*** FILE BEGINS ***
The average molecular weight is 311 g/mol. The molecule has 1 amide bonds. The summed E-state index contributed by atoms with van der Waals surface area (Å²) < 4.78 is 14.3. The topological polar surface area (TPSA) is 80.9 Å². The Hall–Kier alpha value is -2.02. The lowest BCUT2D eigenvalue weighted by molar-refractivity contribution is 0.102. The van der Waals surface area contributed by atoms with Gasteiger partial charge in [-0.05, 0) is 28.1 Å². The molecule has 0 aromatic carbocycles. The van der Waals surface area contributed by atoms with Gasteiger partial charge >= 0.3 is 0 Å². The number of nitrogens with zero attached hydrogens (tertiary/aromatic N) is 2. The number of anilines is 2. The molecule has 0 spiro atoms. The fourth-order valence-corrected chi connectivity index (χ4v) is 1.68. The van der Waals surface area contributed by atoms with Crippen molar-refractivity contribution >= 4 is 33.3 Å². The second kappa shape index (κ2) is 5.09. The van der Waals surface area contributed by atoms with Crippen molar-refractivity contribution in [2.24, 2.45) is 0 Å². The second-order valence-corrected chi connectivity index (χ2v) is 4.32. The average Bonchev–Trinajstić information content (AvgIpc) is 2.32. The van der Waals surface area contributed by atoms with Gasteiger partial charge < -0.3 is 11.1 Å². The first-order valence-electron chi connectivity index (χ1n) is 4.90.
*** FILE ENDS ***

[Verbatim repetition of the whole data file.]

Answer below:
The average molecular weight is 311 g/mol. The molecule has 1 amide bonds. The summed E-state index contributed by atoms with van der Waals surface area (Å²) < 4.78 is 14.3. The topological polar surface area (TPSA) is 80.9 Å². The Hall–Kier alpha value is -2.02. The lowest BCUT2D eigenvalue weighted by molar-refractivity contribution is 0.102. The van der Waals surface area contributed by atoms with Gasteiger partial charge in [-0.05, 0) is 28.1 Å². The molecule has 0 aromatic carbocycles. The van der Waals surface area contributed by atoms with Gasteiger partial charge >= 0.3 is 0 Å². The number of nitrogens with zero attached hydrogens (tertiary/aromatic N) is 2. The number of anilines is 2. The molecule has 0 spiro atoms. The fourth-order valence-corrected chi connectivity index (χ4v) is 1.68. The van der Waals surface area contributed by atoms with Crippen molar-refractivity contribution >= 4 is 33.3 Å². The second kappa shape index (κ2) is 5.09. The van der Waals surface area contributed by atoms with Crippen molar-refractivity contribution in [2.24, 2.45) is 0 Å². The second-order valence-corrected chi connectivity index (χ2v) is 4.32. The average Bonchev–Trinajstić information content (AvgIpc) is 2.32. The van der Waals surface area contributed by atoms with Gasteiger partial charge < -0.3 is 11.1 Å². The first-order valence-electron chi connectivity index (χ1n) is 4.90.